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This surprisingly easy habit could help you avoid career burnout


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Photo: Stocksy/Milles Studio

You’ve booked up the rest of your vacation days, practiced the art of monotasking, and even optimized that “one-hour workday” by crushing your to-do list—and yet, that feeling of burnout is still looming.

Even if you love your job, the average American work schedule—which often spills over the 9-to-5 mark straight through to the weekend—can be a draining one.

Luckily, there’s a simple way to avoid feeling exhausted at the office: Ignore the things that bother you. (Finally, your zoning-out skills can be put to good use!)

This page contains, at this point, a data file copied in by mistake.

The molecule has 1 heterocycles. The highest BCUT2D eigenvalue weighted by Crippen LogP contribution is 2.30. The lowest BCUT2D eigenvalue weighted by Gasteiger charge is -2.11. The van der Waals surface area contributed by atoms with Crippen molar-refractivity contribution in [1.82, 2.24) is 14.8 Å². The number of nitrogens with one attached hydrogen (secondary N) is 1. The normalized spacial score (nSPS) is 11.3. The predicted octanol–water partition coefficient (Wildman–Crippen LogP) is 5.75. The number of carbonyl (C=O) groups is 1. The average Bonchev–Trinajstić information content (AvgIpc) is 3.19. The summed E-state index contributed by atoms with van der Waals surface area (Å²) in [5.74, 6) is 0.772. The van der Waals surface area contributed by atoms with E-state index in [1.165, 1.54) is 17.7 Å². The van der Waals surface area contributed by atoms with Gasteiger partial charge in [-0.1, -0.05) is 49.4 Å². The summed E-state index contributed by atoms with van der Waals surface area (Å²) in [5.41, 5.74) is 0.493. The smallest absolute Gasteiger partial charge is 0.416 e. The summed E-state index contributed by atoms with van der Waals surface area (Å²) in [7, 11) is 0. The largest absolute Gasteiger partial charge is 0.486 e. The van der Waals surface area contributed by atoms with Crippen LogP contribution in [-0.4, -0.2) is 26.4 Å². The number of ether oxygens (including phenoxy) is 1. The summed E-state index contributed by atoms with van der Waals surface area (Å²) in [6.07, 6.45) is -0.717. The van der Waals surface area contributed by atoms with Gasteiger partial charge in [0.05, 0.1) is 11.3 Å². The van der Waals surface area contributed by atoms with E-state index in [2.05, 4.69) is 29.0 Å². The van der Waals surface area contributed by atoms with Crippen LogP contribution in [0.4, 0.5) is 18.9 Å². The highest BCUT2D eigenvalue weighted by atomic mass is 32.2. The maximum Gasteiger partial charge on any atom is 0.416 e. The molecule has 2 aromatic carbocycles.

A new study published in Health Care Management Review found that those who didn’t let colleagues’ rudeness or office politics get under their skin were less affected by it. After following 596 Canadian nurses for one year, the researchers found that those who ignored “workplace incivility”—think any and all office BS—were less bothered by it and reported lower rates of burnout.

Granted, all the participants in the study were nurses, so their workplaces may not be exactly like yours—but the researchers believe that they are actually very representative since their work is so social. And the results show that getting caught up in the menial workplace stresses and general day-to-day bothers, no matter how trivial, can leave a bigger impact on your happiness than you may realize.

The big takeaway? You now have full permission to ignore that coworker who wants to gossip about your cubicle neighbor’s relationship problems. (You’re welcome.)

Need a midday relaxation tool to help avoid the drama? Try this five-minute meditation trick to help you stress-proof your mind. Or learn the foolproof way yogis stay calm—even in stressful situations.